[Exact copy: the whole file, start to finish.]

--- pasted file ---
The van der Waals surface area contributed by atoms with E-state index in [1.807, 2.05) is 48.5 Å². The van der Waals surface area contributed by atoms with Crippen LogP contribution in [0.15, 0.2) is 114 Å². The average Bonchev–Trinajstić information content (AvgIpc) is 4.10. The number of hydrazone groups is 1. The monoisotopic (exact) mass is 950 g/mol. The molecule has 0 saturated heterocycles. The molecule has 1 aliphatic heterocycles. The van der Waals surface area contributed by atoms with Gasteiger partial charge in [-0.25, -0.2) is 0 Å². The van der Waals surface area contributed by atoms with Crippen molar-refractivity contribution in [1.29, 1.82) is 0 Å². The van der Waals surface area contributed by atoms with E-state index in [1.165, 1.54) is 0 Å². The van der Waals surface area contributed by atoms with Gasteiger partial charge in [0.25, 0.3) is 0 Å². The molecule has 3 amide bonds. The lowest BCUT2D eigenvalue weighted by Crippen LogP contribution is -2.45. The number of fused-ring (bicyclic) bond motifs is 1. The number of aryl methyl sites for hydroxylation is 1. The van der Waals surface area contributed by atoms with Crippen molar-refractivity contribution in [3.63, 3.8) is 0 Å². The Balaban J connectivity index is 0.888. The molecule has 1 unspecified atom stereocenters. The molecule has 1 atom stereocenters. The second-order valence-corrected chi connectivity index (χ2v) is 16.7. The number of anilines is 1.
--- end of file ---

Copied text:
The van der Waals surface area contributed by atoms with E-state index in [1.807, 2.05) is 48.5 Å². The van der Waals surface area contributed by atoms with Crippen LogP contribution in [0.15, 0.2) is 114 Å². The average Bonchev–Trinajstić information content (AvgIpc) is 4.10. The number of hydrazone groups is 1. The monoisotopic (exact) mass is 950 g/mol. The molecule has 0 saturated heterocycles. The molecule has 1 aliphatic heterocycles. The van der Waals surface area contributed by atoms with Gasteiger partial charge in [-0.25, -0.2) is 0 Å². The van der Waals surface area contributed by atoms with Crippen molar-refractivity contribution in [1.29, 1.82) is 0 Å². The van der Waals surface area contributed by atoms with E-state index in [1.165, 1.54) is 0 Å². The van der Waals surface area contributed by atoms with Gasteiger partial charge in [0.25, 0.3) is 0 Å². The molecule has 3 amide bonds. The lowest BCUT2D eigenvalue weighted by Crippen LogP contribution is -2.45. The number of fused-ring (bicyclic) bond motifs is 1. The number of aryl methyl sites for hydroxylation is 1. The van der Waals surface area contributed by atoms with Crippen molar-refractivity contribution in [3.63, 3.8) is 0 Å². The Balaban J connectivity index is 0.888. The molecule has 1 unspecified atom stereocenters. The molecule has 1 atom stereocenters. The second-order valence-corrected chi connectivity index (χ2v) is 16.7. The number of anilines is 1.